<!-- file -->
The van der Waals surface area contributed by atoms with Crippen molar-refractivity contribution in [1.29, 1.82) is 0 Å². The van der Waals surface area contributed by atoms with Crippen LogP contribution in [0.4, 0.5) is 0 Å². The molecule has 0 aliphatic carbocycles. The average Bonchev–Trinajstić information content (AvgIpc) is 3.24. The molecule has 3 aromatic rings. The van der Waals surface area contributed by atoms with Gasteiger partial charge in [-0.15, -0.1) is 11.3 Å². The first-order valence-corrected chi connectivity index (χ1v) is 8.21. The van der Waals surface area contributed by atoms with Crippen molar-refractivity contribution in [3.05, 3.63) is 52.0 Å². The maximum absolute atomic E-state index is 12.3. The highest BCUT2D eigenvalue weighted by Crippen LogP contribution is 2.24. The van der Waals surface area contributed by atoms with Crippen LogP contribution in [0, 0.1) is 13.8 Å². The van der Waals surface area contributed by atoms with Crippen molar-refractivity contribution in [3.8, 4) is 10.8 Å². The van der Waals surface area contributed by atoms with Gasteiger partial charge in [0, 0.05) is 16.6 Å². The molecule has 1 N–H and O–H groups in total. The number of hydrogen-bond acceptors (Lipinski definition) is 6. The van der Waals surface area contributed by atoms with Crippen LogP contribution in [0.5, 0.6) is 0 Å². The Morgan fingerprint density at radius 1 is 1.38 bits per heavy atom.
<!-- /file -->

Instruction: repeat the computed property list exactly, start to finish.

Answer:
The van der Waals surface area contributed by atoms with Crippen molar-refractivity contribution in [1.29, 1.82) is 0 Å². The van der Waals surface area contributed by atoms with Crippen LogP contribution in [0.4, 0.5) is 0 Å². The molecule has 0 aliphatic carbocycles. The average Bonchev–Trinajstić information content (AvgIpc) is 3.24. The molecule has 3 aromatic rings. The van der Waals surface area contributed by atoms with Gasteiger partial charge in [-0.15, -0.1) is 11.3 Å². The first-order valence-corrected chi connectivity index (χ1v) is 8.21. The van der Waals surface area contributed by atoms with Crippen molar-refractivity contribution in [3.05, 3.63) is 52.0 Å². The maximum absolute atomic E-state index is 12.3. The highest BCUT2D eigenvalue weighted by Crippen LogP contribution is 2.24. The van der Waals surface area contributed by atoms with Crippen LogP contribution in [0, 0.1) is 13.8 Å². The van der Waals surface area contributed by atoms with Crippen molar-refractivity contribution in [3.8, 4) is 10.8 Å². The van der Waals surface area contributed by atoms with Gasteiger partial charge in [0, 0.05) is 16.6 Å². The molecule has 1 N–H and O–H groups in total. The number of hydrogen-bond acceptors (Lipinski definition) is 6. The van der Waals surface area contributed by atoms with Crippen LogP contribution in [0.5, 0.6) is 0 Å². The Morgan fingerprint density at radius 1 is 1.38 bits per heavy atom.